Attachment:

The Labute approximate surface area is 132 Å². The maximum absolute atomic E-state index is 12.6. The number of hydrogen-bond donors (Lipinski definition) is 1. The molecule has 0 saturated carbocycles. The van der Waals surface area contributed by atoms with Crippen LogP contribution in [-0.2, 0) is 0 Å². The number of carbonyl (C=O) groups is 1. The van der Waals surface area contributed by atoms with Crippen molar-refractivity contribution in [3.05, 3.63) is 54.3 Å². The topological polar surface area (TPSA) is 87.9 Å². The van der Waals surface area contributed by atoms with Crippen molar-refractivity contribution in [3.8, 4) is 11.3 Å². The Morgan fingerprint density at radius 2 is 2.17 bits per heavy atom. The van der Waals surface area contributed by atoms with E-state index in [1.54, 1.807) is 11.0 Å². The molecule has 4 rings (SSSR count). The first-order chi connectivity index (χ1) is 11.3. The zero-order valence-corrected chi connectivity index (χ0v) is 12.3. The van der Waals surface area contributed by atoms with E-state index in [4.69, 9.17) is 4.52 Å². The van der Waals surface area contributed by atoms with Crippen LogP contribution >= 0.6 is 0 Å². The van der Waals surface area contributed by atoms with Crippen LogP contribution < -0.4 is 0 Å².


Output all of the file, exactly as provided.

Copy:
The Labute approximate surface area is 132 Å². The maximum absolute atomic E-state index is 12.6. The number of hydrogen-bond donors (Lipinski definition) is 1. The molecule has 0 saturated carbocycles. The van der Waals surface area contributed by atoms with Crippen LogP contribution in [-0.2, 0) is 0 Å². The number of carbonyl (C=O) groups is 1. The van der Waals surface area contributed by atoms with Crippen molar-refractivity contribution in [3.05, 3.63) is 54.3 Å². The topological polar surface area (TPSA) is 87.9 Å². The van der Waals surface area contributed by atoms with Crippen molar-refractivity contribution in [3.8, 4) is 11.3 Å². The Morgan fingerprint density at radius 2 is 2.17 bits per heavy atom. The van der Waals surface area contributed by atoms with E-state index in [1.54, 1.807) is 11.0 Å². The molecule has 4 rings (SSSR count). The first-order chi connectivity index (χ1) is 11.3. The zero-order valence-corrected chi connectivity index (χ0v) is 12.3. The van der Waals surface area contributed by atoms with E-state index in [4.69, 9.17) is 4.52 Å². The van der Waals surface area contributed by atoms with Crippen LogP contribution >= 0.6 is 0 Å². The van der Waals surface area contributed by atoms with Crippen LogP contribution < -0.4 is 0 Å².